A lot of generic posters are hitting theater walls this month. That doesn’t mean I still didn’t almost put Argylle (February 2) below just because I cannot believe no one told them their teaser looked like a Minion that ate a cat. It’s simply the time of year where studios release titles they don’t have much confidence in and thus barely bother spending much resource on in hopes of breaking even.

There are a few gems bucking that trend, though––unsurprisingly, the indies and foreign films vying for prime counter-programming real estate. Now is their chance to lure in unsuspecting ticket-buyers and become a sleeper hit.

What a Pair

The simplicity of GrandSon’s Lisa Frankenstein (February 9) is what makes it a winner for me. The clean silhouette of its actors in a loving embrace (despite the ax at the ready) against a pink moon renders it a perfect Valentine’s-adjacent mood piece to scare up the romantics. And that gorgeous title treatment with sewing needle and thread does wonders to pull it all together.

I actually like the second poster’s variation on that title concept better, though. It’s a more legible font with the “Lisa” moved left to make it a bit less clunky (although I probably would have moved it a little further to create an overhang that matched the right-side loop).

The poster itself is somewhat less inspiring with its ’80s-comedy vibes. I probably wouldn’t think twice if the teaser wasn’t so good, but the contrast can’t be ignored either. A great illustration, nonetheless.

My feelings on Hustle LA’s Orion and the Dark (Netflix, February 2) are very much the same. I love the mood of the teaser with those floating eyes and seemingly disembodied hands reaching around the young, scared boy’s headboard. It has a Jim Henson Muppet style that really works to make the fear palpable while also maintaining a wholesome atmosphere that ensures audiences know things won’t get too dark.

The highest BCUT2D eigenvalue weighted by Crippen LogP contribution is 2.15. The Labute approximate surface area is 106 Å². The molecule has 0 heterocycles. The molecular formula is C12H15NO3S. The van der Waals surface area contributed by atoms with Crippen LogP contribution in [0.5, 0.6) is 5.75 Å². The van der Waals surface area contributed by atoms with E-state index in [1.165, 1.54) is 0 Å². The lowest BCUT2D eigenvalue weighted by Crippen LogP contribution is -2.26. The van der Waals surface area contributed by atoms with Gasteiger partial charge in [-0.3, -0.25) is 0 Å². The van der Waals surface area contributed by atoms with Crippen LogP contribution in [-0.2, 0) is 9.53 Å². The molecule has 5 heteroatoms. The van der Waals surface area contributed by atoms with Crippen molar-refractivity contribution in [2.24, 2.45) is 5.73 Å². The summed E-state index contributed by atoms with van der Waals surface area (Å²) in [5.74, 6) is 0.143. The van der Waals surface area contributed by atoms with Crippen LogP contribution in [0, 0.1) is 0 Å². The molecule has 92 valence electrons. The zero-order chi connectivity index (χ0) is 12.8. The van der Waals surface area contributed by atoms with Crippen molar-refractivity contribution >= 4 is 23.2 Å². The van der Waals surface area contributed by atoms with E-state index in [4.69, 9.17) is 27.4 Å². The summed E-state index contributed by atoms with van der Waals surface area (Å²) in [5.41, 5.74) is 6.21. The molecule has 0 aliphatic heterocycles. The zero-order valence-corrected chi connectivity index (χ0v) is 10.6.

Its success is a product of “less is more” thinking, considering the second sheet loses the mystery by turning from uncertainty to adventure. Suddenly the darkness has a full body and smile to match the boy’s––any sense of foreboding gone in a blink. Add the quintet of flying characters beneath them and it just starts settling in your mind as another familiar tale of nighttime imagination. It sells safety whereas the first sold a more intriguing danger.

The same happens with The Taste of Things (limited, February 9). MOCEAN’s stunning American poster really utilizes the composition of the image in a way that builds tension and drama in a scene of love manifested through the culinary arts of romantic teamwork. The chemistry this couple possesses becomes a product of the act itself rather than a separate focus slapped atop its background scaffolding.

That’s not to say Myredje’s French poster is bad. I think it also works good enough; it’s just not as effective when it turns our gaze away from the kitchen and onto the characters themselves. Rather than showcasing love and food, it’s love amidst food. It’s about their smiles for each other within a setting, not how that setting helps create their smiles.

I know. It’s doesn’t seem like a huge difference, but––boy––is it impossible to avoid when looking at these two side-by-side. The dynamism behind MOCEAN’s choices is just breathtaking by comparison.


I’m a sucker for a well-made illusion. Too often an attempt like that with Adam the First (limited, February 14) will think a fake fold and fraying is enough to pretend the poster is a “real” artifact despite the text and photos being as crisp and glossy as a computer-generated design. You need the texture. The muted colors. The grain.

This one has all that… right down to the text possessing a softer focus, like it should after being mass printed on a crappy printer to hand out as fliers. The rips continue along all four sides and the fold is more a crease flattened-out so as not to detract from the imagery itself. And I’ll take the top version with the supporting cast boxes every day if the alternative is an obviously Photoshopped second-billed actor like on the right. That line of faces adds to the motion of the whole, too, drawing us down towards the title.

I really like the P+A’s poster for The Promised Land (limited, February 2) below, but there’s something about the one riddertoft made above that hits harder. It’s probably that stare from Mads Mikkelsen threatening to tear you apart in its silence. Maybe it’s also that it reminds me so much of, coincidentally, P+A’s poster for First Reformed.

That fire line cutting across the bridge of Mikkelsen’s nose merges the two images together to show how the potential for brutality lies in nature and man both. It bisects the page into light and dark in some sense, too––the two halves of this character who only wants to be able to farm his land and earn a title before discovering he’ll need to fight one more war to do so.